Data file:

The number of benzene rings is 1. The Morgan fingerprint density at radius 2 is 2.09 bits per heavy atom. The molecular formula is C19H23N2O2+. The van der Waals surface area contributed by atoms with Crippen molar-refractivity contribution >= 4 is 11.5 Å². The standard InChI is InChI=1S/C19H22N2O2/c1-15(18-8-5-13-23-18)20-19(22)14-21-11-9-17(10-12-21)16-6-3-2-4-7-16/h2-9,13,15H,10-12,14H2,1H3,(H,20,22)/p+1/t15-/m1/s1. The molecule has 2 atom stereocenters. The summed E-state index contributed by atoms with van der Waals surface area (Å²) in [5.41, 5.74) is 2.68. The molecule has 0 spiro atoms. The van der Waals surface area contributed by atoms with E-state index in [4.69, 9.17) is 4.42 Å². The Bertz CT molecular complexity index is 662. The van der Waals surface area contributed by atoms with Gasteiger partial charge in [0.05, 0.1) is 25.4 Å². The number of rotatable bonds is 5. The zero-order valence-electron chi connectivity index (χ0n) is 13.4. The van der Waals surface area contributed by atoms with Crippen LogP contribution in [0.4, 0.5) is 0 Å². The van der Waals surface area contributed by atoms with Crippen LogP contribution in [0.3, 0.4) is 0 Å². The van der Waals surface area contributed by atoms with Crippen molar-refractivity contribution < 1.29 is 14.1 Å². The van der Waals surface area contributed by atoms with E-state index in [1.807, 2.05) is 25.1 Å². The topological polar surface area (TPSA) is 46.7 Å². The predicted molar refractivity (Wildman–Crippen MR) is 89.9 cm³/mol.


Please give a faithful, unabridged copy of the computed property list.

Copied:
The number of benzene rings is 1. The Morgan fingerprint density at radius 2 is 2.09 bits per heavy atom. The molecular formula is C19H23N2O2+. The van der Waals surface area contributed by atoms with Crippen molar-refractivity contribution >= 4 is 11.5 Å². The standard InChI is InChI=1S/C19H22N2O2/c1-15(18-8-5-13-23-18)20-19(22)14-21-11-9-17(10-12-21)16-6-3-2-4-7-16/h2-9,13,15H,10-12,14H2,1H3,(H,20,22)/p+1/t15-/m1/s1. The molecule has 2 atom stereocenters. The summed E-state index contributed by atoms with van der Waals surface area (Å²) in [5.41, 5.74) is 2.68. The molecule has 0 spiro atoms. The van der Waals surface area contributed by atoms with E-state index in [4.69, 9.17) is 4.42 Å². The Bertz CT molecular complexity index is 662. The van der Waals surface area contributed by atoms with Gasteiger partial charge in [0.05, 0.1) is 25.4 Å². The number of rotatable bonds is 5. The zero-order valence-electron chi connectivity index (χ0n) is 13.4. The van der Waals surface area contributed by atoms with Crippen LogP contribution in [0.4, 0.5) is 0 Å². The van der Waals surface area contributed by atoms with Crippen LogP contribution in [0.3, 0.4) is 0 Å². The van der Waals surface area contributed by atoms with Crippen molar-refractivity contribution < 1.29 is 14.1 Å². The van der Waals surface area contributed by atoms with E-state index in [1.807, 2.05) is 25.1 Å². The topological polar surface area (TPSA) is 46.7 Å². The predicted molar refractivity (Wildman–Crippen MR) is 89.9 cm³/mol.